Monday, August 31, 2009

Catholic Church Picnics

I’m a little behind on posting on this, but oh well. On Sunday, August 16, Mom, Dad, and I went to the summer picnic at Saint Thomas the Apostle Church in St. Thomas, Missouri (a little southwest of Jefferson City). The photos in this post are from that day.

If you’ve known me very long, you already know that I greatly appreciate these church suppers in rural mid-Missouri, despite the differences I have with the dogmas and prejudices of the Catholic Church.

So even though I wish the Catholics would change their perspectives and policies on a whole lot of things, I greatly value the positive role these parishes play in strengthening their small communities, across the generations.

There are several small towns around here that are strongly Catholic in an almost Old World way, where the church sits on a hill in the center of town surrounded by its members’ homes. The city is the parish; the parish is the city. Pretty much.

Thus when Central Missouri parishes like Westphalia, Folk, Koeltztown and Argyle, Bonnots Mill, Meta, and Mary’s Home have their fund-raising summer picnics and fall suppers, these amount to community festivals.

Nearly every weekend around here in the summer and fall, you can find at least one of these parishes hosting a huge dinner for thousands. And members of one community visit the others, so there’s a lot of cross-pollination.

As a general rule, the summer “picnics” have fried chicken and roast beef, and the fall “suppers” have turkey and country sausage. And all meals come with side dishes, beverages, and desserts.

It’s all served family-style, and all-you-can-eat: You buy a meal ticket. You might have to stand in line a little, or a lot, or not at all. Then you’re seated with other diners at long tables, usually in the cafeteria or gymnasium of the church’s school. On the way, you select your dessert from a big assortment of pies and cakes and other home-baked goodies contributed by members of the parish.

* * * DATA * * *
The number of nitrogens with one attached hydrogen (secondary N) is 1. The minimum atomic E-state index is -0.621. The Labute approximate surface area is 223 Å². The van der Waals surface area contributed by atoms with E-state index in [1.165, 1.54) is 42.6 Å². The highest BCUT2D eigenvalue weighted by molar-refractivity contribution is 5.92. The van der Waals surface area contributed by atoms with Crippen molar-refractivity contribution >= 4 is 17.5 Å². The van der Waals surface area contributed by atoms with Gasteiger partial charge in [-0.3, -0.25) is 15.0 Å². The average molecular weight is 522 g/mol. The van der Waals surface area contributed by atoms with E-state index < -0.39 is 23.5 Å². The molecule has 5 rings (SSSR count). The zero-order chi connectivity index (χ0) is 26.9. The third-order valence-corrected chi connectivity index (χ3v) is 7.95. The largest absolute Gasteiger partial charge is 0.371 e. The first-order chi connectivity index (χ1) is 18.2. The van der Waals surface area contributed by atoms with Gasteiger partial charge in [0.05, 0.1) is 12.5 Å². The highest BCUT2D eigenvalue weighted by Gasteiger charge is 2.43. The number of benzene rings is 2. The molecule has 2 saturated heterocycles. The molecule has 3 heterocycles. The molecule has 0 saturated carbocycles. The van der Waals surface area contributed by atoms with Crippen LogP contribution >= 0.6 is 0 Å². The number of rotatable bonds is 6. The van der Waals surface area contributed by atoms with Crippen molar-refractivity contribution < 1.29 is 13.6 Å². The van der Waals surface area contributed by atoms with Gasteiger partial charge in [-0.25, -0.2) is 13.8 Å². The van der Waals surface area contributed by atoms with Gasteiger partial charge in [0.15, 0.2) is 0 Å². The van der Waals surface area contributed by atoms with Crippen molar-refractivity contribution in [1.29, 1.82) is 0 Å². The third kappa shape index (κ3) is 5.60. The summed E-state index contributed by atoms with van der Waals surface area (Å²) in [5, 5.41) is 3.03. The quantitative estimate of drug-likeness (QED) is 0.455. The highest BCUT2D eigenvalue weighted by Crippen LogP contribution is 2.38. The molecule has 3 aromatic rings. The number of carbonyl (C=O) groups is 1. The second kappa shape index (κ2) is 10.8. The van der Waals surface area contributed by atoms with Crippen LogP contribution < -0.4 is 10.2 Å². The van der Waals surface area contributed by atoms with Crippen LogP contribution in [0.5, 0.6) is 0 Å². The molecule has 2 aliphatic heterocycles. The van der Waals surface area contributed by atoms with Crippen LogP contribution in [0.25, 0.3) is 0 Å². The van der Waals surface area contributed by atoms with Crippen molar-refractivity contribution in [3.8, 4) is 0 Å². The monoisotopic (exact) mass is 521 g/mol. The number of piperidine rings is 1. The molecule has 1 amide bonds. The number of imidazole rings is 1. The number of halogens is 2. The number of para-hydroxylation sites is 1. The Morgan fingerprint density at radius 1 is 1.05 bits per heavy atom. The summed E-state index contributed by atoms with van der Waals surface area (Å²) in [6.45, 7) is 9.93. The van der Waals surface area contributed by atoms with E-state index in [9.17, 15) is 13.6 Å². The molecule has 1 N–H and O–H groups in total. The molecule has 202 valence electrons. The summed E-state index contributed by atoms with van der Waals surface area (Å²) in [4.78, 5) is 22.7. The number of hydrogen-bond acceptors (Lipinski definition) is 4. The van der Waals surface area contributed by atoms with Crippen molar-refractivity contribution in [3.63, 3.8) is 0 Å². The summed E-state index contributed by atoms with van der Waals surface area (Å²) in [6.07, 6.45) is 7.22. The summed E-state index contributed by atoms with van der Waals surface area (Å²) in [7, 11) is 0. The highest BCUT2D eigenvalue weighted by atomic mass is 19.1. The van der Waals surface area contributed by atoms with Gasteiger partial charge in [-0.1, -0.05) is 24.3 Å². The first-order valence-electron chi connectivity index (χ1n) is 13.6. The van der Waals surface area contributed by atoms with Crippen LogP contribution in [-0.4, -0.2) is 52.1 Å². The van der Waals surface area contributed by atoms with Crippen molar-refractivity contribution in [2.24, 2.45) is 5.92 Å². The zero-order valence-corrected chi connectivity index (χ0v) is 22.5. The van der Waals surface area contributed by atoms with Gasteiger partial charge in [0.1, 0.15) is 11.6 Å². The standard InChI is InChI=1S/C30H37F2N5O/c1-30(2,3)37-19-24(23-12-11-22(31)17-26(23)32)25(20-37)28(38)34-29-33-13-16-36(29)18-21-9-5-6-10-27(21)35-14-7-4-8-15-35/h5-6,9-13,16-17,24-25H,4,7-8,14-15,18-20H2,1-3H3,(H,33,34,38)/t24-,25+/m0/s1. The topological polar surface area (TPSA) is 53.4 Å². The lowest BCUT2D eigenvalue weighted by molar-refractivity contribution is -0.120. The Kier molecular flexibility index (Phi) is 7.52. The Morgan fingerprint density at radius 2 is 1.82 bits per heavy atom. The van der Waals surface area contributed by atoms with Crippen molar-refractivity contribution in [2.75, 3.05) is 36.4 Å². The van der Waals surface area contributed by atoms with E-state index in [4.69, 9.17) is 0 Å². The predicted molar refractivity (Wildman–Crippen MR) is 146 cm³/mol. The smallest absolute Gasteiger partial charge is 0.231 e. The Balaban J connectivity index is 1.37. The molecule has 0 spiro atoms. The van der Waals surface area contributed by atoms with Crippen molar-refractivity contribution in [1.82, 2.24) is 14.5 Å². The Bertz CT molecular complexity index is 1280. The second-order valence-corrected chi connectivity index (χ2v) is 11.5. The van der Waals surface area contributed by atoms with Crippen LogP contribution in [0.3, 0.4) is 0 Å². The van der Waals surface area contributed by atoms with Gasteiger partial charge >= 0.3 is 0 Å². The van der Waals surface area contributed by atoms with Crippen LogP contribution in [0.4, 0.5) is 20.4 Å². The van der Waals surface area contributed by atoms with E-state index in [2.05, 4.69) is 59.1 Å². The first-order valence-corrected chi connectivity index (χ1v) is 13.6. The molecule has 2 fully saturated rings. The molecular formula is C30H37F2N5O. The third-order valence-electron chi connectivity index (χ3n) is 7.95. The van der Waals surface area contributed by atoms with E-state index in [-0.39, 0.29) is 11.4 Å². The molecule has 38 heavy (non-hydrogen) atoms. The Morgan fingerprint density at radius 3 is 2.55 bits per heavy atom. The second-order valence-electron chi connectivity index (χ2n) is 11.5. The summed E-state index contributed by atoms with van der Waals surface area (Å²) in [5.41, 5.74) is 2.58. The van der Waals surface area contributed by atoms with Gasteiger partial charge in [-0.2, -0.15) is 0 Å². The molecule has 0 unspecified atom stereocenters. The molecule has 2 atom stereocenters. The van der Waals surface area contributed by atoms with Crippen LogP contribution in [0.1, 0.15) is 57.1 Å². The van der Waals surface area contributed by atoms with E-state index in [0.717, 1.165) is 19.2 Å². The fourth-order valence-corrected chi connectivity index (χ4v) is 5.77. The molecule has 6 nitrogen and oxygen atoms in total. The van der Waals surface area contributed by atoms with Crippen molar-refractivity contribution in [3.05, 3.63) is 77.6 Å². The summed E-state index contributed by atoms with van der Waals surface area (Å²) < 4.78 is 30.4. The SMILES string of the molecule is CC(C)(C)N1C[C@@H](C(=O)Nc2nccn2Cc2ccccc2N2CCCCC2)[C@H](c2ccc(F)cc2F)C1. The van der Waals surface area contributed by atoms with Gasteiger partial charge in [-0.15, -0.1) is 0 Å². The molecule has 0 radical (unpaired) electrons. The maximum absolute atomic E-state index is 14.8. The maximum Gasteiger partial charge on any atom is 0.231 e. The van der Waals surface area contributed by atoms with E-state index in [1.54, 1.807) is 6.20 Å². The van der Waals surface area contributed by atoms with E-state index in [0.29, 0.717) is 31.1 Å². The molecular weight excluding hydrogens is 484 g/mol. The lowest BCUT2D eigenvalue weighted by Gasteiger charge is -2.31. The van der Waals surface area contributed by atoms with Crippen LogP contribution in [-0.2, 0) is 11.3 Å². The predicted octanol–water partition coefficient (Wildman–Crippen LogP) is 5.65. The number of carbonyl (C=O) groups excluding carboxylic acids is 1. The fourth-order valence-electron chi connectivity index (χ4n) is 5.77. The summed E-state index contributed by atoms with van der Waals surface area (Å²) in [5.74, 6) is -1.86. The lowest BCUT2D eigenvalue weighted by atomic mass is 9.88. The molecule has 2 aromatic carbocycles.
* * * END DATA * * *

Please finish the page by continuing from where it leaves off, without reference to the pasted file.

As soon as you’re seated, people start bringing food to the table on platters and in bowls. The side dishes vary with the season and from parish to parish, but you can expect to be served things like mashed potatoes and gravy, sauerkraut, green beans, corn, coleslaw, fresh sliced tomatoes and bell peppers, marinated cucumbers, applesauce, homemade bread, and the aforementioned desserts. Plus iced tea, water, coffee to drink. Yes, it’s grandma food. Mom food. Country food.

Sounding good yet? Here’s the thing that gets me: The communal effort. All the generations participate. The older women supervise the cooking and serving, the older men sell and take tickets. The youth serve food and drinks, help set and bus tables, and oversee the kiddie games (like the bean bag toss and fishing pool).

There are plenty of activities that make the church supper into a festival. In addition to the kids’ area, there’s almost always a quilt raffle and auction, a beer wagon, a bake sale, a “country store” (with items ranging from home-canned dill pickles and gooseberry preserves to knitted Kleenex-box covers with geese on them and decorated bookmarks for your Bible).

Of course, visiting the bake sale always makes me happy.

Sometimes, there’s a Schützenfeste—a shooting contest—which is undoubtedly a relict activity from the turn of the century. St. Thomas had a cake walk! And then there’s always bingo.

And then it’s also neat, during these festivals, to take time out to visit the sanctuary of the church, to look at the religious decorations in there and have a reflective moment. Sue and I also like to visit a church’s cemetery, nearly always adjacent to the church, and look at the old tombstones and their names.

We also enjoy the scenery as we drive the rural highways connecting these small towns. We roll down the windows and breathe the fresh air. In the fall, the orange, yellow, green, and red leaves look like stained glass above the road.

I am always impressed by the tremendous amount of preparation and organization involved in pulling off these festivals. Making and stuffing the fresh sausage. Every family preparing loaves of bread and pies to donate. Making stuff for the bake sale and country store. Making the quilts to get raffled off. Setting up tents and tables. Lining up the musical entertainment. And all the other details. This is real work, and it takes a serious time commitment.

Most of all, I have to say I admire the sheer continuity of these communities and their festivals. I know that elsewhere in our country, happenings like these are going extinct in favor of socially stratified and subculturally segregated events. You hear it in other congregations—“Well, the younger generation just lost interest, so we quit having our festival.”

But I asked a teenager at Rich Fountain about this subject a few years ago, and she assured me, “Oh, we’ll never stop having these festivals.” And an attitude like that amounts to a self-fulfilling prophecy. God love ’em.

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